October 2, 2016
When ‘1776’ opened at the Richard Rodgers Theatre in 1969, its producers were well aware that the show was about to establish a number of significant ‘firsts.’ Especially interesting is the odd fact that during its three-year run (when the play moved to the St. James, and ultimately the Majestic Theatre) ‘1776’ became the first Broadway musical ever, wherein theatergoers witnessed a full half-hour of continual performance in the middle of Act I, during which no songs were offered! Indeed, until ‘1776’ came along, it was established tradition that instrumentalists were prohibited from leaving their orchestra pit in the course of an act … but this show became the exception. Thirty minutes was simply too long to sit and do nothing, it seems.
One can only suppose that the musicians’ union had something to say about the undoubtedly welcome verdict.
Even today, some forty-five years and one fairly successful revival later, theater impresarios are divided in their opinions as to whether this story about the signing of the Declaration of Independence should be a musical at all!
Those who favor the purely dramatic approach may have a point. For this reviewer, the most riveting segments of the lavish production are those defined by dialogue, rather than lyricism.
This is not to say that ‘1776’ deserves no place in the annals of musical theater … it is every bit as good as most efforts in the melodic genre … in fact, it should be noted that in its current format the show was nominated for five Tony Awards, winning three, and one of those three was for ‘Best Musical.’ Go figure.
Jamie LaVerdiere is superb in the starring role of John Adams, and Jennifer Hope Wills acquits herself admirably as the legendary Abigail who ultimately became America’s stunning First Lady. Together, she and LaVerdiere form an exquisite team. Wills’ extensive Broadway resumé is evident in this characterization; the part seems tailor-made for the widely-traveled star. Not to be overshadowed, however, is David Studwell playing the irrepressible Benjamin Franklin. He has some of the best lines in ‘1776,’ and deservedly so, if the history books (and hundred-dollar bills) are to be recognized as appropriate salutes to his persona.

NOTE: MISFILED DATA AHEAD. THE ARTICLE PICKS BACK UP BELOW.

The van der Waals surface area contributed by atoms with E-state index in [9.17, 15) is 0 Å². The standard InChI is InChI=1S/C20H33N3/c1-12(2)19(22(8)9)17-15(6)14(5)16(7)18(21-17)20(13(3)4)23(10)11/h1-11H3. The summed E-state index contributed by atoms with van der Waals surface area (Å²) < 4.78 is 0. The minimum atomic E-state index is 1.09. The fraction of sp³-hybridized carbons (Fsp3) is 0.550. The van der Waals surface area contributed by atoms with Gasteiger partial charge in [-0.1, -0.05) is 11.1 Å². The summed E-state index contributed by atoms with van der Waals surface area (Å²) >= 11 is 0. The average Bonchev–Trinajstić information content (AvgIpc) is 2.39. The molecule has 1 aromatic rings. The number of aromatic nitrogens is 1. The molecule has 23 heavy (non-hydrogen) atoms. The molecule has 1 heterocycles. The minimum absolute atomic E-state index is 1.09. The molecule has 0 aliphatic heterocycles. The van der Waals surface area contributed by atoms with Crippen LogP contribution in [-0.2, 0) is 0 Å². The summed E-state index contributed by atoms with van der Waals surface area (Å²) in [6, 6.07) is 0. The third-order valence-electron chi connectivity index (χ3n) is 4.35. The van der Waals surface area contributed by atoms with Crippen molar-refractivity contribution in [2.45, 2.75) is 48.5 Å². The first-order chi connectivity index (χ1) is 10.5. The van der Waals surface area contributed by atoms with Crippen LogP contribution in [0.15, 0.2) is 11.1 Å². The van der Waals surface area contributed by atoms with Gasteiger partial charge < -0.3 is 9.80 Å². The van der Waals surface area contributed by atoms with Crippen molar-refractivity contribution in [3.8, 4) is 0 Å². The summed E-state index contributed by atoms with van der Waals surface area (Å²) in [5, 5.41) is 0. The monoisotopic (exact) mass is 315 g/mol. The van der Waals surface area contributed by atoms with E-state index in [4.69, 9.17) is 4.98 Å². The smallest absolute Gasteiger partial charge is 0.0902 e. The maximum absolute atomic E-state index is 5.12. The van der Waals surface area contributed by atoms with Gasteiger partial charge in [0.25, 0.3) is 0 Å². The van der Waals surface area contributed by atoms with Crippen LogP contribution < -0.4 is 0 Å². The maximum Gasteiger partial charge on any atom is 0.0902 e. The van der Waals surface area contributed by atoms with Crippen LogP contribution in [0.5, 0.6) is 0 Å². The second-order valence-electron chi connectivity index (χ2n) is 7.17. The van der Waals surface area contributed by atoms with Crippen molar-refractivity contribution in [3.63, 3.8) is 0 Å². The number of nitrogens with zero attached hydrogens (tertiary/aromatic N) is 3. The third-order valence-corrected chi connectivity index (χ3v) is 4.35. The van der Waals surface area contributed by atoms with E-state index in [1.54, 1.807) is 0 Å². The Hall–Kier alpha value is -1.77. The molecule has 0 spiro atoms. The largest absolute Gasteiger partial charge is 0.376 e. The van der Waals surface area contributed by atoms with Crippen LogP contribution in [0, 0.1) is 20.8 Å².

Regular attendees at the Engeman will recognize Michael Glavan and Tom Lucca who turn in a believable Thomas Jefferson and John Hancock respectively. And Broadway standout Benjamin Howes delivers a splendid interpretation of the lesser-known John Dickinson, while James D. Schultz also shines in the somewhat more obscure role of Dr. Lyman Hall.
The actors playing the other dozen-or-so Declaration signatories also do a bang-up job, befitting their inclusion in the excellent company in which they find themselves.
As always, The Engeman has supplied its sterling cast with all the bells and whistles we’ve come to expect from the Northport company. This naturally begins with veteran Director Igor Goldin. He never, ever, disappoints!
Any critic would be remiss were they to overlook Kurt Alger’s wonderful costumes (including the powdered wigs, naturally) of the Revolutionary War era. Throw in Stephen Dobay’s wonderful set, and one can easily conclude that no cast anywhere was ever given such remarkable tools with which to execute their craft.
Chalk up another hit for The Engeman!